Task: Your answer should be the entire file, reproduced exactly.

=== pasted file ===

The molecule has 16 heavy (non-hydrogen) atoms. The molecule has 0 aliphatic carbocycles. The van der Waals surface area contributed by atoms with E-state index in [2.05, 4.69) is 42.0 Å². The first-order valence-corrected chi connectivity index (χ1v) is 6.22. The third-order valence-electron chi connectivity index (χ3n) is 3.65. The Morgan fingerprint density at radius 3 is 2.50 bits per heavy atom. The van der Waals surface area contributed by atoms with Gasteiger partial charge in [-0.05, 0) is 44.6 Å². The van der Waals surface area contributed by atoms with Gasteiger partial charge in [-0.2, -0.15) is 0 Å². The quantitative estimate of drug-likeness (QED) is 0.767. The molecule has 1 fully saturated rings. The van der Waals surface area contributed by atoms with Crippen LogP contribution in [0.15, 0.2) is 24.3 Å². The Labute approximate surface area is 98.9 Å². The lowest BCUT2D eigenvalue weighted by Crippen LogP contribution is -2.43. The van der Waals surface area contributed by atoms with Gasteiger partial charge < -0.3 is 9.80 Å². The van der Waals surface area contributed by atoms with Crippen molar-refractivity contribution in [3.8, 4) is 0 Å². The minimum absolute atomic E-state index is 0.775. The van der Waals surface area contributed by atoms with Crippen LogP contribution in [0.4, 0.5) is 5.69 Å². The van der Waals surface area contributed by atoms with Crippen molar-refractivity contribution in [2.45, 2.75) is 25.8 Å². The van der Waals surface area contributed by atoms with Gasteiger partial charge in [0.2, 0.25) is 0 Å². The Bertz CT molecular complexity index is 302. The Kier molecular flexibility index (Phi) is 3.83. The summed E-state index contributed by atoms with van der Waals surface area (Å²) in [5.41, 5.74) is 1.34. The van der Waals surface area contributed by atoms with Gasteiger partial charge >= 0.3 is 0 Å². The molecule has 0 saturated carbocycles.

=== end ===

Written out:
The molecule has 16 heavy (non-hydrogen) atoms. The molecule has 0 aliphatic carbocycles. The van der Waals surface area contributed by atoms with E-state index in [2.05, 4.69) is 42.0 Å². The first-order valence-corrected chi connectivity index (χ1v) is 6.22. The third-order valence-electron chi connectivity index (χ3n) is 3.65. The Morgan fingerprint density at radius 3 is 2.50 bits per heavy atom. The van der Waals surface area contributed by atoms with Gasteiger partial charge in [-0.05, 0) is 44.6 Å². The van der Waals surface area contributed by atoms with Gasteiger partial charge in [-0.2, -0.15) is 0 Å². The quantitative estimate of drug-likeness (QED) is 0.767. The molecule has 1 fully saturated rings. The van der Waals surface area contributed by atoms with Crippen LogP contribution in [0.15, 0.2) is 24.3 Å². The Labute approximate surface area is 98.9 Å². The lowest BCUT2D eigenvalue weighted by Crippen LogP contribution is -2.43. The van der Waals surface area contributed by atoms with Gasteiger partial charge < -0.3 is 9.80 Å². The van der Waals surface area contributed by atoms with Crippen molar-refractivity contribution in [3.8, 4) is 0 Å². The minimum absolute atomic E-state index is 0.775. The van der Waals surface area contributed by atoms with Crippen LogP contribution in [0.4, 0.5) is 5.69 Å². The van der Waals surface area contributed by atoms with Crippen molar-refractivity contribution in [2.45, 2.75) is 25.8 Å². The van der Waals surface area contributed by atoms with Gasteiger partial charge in [0.2, 0.25) is 0 Å². The Bertz CT molecular complexity index is 302. The Kier molecular flexibility index (Phi) is 3.83. The summed E-state index contributed by atoms with van der Waals surface area (Å²) in [5.41, 5.74) is 1.34. The van der Waals surface area contributed by atoms with Gasteiger partial charge >= 0.3 is 0 Å². The molecule has 0 saturated carbocycles.